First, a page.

Diesel particulate filter systems (DPF) are standard equipment on most diesel engines now. Their basic function is to trap the soot particles of unburned or partially burned diesel fuel, keeping them from going out into the environment. This is an obvious benefit for improving air quality.
But these systems are not "set it and forget it" pieces of hardware. Every diesel user knows that they have to take their DPF in to be renewed at certain intervals. How close together these service intervals are is dependent on how much particulate is filling up the DPF system.
Here are some quick tips to help you get the most out of your DPF system while minimizing your financial pain:
Anything That Reduces Soot Will Extend DPF Life
According to the California Air Resources Board, the DPF life can be shortened if the air filter or fuel injectors or fuel filter aren't working properly, or the oil isn't changed at the proper internal. If there's something mechanical that's causing the diesel fuel not to burn optimally, more soot will be produced and the DPF system will fill up quickly, requiring service at shorter intervals. So make sure you stay on top of your recommended maintenance.
Lube Oil Can Affect DPF Health
If the engine consumes oil at a rate higher than recommended, it's more likely that lube oil components can end up in the DPF filter. This can plug or damage the catalyst, leading to expensive repairs. So you want to monitor the lube oil usage to make sure it stays within guidelines. Low ash CJ-4 lube oil is also typically recommended (though you want to make sure whatever you use is within your vehicle's manufacturer recommendations.
Varying From The Duty Cycle Can Affect DPF Health
The DPF system is fine tuned to how the engine is used as the time the DPF is installed - the duty cycle. Drastically changing this duty cycle can adversely affect how the DPF works.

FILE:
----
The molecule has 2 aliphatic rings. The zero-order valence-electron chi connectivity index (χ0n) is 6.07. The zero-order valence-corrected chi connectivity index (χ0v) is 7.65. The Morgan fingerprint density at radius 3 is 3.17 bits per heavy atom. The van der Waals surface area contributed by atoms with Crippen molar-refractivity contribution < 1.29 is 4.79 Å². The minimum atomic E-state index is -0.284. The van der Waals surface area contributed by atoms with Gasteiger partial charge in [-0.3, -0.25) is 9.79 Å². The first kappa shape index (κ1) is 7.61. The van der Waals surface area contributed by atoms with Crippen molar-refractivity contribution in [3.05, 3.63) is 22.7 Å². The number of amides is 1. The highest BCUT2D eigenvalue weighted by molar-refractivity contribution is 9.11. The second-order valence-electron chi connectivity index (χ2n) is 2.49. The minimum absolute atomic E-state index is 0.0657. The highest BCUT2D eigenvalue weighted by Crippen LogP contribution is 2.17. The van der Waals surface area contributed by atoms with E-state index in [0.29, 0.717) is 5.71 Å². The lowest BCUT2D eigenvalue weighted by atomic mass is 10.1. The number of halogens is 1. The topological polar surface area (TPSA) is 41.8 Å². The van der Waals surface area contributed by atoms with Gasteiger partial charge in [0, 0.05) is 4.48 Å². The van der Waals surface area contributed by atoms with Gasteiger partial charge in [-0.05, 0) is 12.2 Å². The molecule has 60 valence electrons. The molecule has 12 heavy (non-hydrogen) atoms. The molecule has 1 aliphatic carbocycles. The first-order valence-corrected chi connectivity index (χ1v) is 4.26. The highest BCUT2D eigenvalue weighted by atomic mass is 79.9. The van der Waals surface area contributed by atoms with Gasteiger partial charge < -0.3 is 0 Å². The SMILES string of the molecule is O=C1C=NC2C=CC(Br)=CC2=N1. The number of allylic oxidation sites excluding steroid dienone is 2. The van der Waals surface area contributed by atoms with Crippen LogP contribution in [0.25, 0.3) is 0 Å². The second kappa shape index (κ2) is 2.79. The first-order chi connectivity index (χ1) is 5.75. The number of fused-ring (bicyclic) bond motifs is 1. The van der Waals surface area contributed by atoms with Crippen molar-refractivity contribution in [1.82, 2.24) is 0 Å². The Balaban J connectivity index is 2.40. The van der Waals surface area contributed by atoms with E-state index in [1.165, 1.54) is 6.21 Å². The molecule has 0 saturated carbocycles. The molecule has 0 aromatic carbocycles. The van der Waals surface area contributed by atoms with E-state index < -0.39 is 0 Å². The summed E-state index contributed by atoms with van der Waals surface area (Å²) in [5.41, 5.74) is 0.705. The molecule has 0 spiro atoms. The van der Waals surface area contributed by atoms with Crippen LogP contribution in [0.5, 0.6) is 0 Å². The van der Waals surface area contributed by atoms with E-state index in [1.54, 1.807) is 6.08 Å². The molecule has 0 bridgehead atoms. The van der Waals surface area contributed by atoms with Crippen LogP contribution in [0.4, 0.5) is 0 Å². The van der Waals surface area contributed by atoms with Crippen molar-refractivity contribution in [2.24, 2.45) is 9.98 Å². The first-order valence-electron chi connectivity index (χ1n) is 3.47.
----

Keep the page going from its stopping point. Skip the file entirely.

Fuel Additives Can Improve DPF Health and Offer Real Savings
This is an area where there's definite potential for savings. Anything that reduces the production of soot from the combustion chamber will extend DPF filter life and service intervals, because it won't fill up as fast. So you want to use a diesel fuel additive that improve combustion and specifically reduces unburned carbon or particulate emissions, like Bell's Dee-Zol does. We had a customer who came to us with an unbelieveable about how his DPF system was requiring service at outrageous intervals, and nobody (including the dealership) could tell him why. He started using Dee-Zol and the problem stopped.
Now, the purpose of that isn't to sell you Dee-Zol fuel additive. But it is an example of a benefit you can get from using a fuel additive that reduces the amount of soot particulate that's filling up your DPF. And when you extend your system service intervals, that represents significant and real monetary value to you. The individual who told us about his story estimated at, between the service interval savings and the mileage improvement he got from better fuel combustion, he saved $25 for every $1 he spent on additive treatment. So you may want to consider it.
P.S. If you ARE interested in the account of the Dee-Zol/DPF story, we wrote it up in the Testimonial section of the Bell web site. You can find it here.
Image Credit: Wikipedia
You may be also interested in:
- Cleaning Diesel Injectors
- Diesel Particulate Filter clogging Suddenly- What Now?
- How to reduce black smoke in diesel engines
This post was published on June 25, 2013 and was updated on February 29, 2016.